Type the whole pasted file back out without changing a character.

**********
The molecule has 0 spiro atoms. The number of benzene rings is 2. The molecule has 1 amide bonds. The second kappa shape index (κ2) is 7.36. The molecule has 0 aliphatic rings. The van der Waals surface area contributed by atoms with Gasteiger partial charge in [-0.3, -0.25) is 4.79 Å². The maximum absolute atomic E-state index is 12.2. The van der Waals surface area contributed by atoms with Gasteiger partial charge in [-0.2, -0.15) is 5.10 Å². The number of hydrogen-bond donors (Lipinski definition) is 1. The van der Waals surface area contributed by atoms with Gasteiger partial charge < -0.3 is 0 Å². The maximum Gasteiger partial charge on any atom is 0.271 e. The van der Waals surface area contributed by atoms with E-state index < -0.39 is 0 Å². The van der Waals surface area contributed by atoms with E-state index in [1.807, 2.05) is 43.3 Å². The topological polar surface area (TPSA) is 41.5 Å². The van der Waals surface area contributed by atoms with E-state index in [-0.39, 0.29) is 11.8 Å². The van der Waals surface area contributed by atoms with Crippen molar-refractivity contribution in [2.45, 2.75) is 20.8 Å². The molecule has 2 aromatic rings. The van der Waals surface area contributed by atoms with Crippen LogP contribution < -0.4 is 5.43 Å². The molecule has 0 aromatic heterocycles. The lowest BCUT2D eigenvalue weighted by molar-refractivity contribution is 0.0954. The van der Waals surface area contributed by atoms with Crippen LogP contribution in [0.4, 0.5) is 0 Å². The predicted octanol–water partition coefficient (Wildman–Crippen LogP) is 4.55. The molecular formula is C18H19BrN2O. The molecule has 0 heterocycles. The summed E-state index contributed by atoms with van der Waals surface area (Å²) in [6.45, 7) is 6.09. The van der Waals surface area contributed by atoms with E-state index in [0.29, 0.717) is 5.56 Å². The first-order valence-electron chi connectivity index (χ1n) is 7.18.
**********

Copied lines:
The molecule has 0 spiro atoms. The number of benzene rings is 2. The molecule has 1 amide bonds. The second kappa shape index (κ2) is 7.36. The molecule has 0 aliphatic rings. The van der Waals surface area contributed by atoms with Gasteiger partial charge in [-0.3, -0.25) is 4.79 Å². The maximum absolute atomic E-state index is 12.2. The van der Waals surface area contributed by atoms with Gasteiger partial charge in [-0.2, -0.15) is 5.10 Å². The number of hydrogen-bond donors (Lipinski definition) is 1. The van der Waals surface area contributed by atoms with Gasteiger partial charge < -0.3 is 0 Å². The maximum Gasteiger partial charge on any atom is 0.271 e. The van der Waals surface area contributed by atoms with E-state index < -0.39 is 0 Å². The van der Waals surface area contributed by atoms with E-state index in [1.807, 2.05) is 43.3 Å². The topological polar surface area (TPSA) is 41.5 Å². The van der Waals surface area contributed by atoms with E-state index in [-0.39, 0.29) is 11.8 Å². The van der Waals surface area contributed by atoms with Crippen molar-refractivity contribution in [2.45, 2.75) is 20.8 Å². The molecule has 2 aromatic rings. The van der Waals surface area contributed by atoms with Crippen LogP contribution < -0.4 is 5.43 Å². The molecule has 0 aromatic heterocycles. The lowest BCUT2D eigenvalue weighted by molar-refractivity contribution is 0.0954. The van der Waals surface area contributed by atoms with Crippen LogP contribution in [0.4, 0.5) is 0 Å². The predicted octanol–water partition coefficient (Wildman–Crippen LogP) is 4.55. The molecular formula is C18H19BrN2O. The molecule has 0 heterocycles. The summed E-state index contributed by atoms with van der Waals surface area (Å²) in [6.45, 7) is 6.09. The van der Waals surface area contributed by atoms with E-state index in [0.29, 0.717) is 5.56 Å². The first-order valence-electron chi connectivity index (χ1n) is 7.18.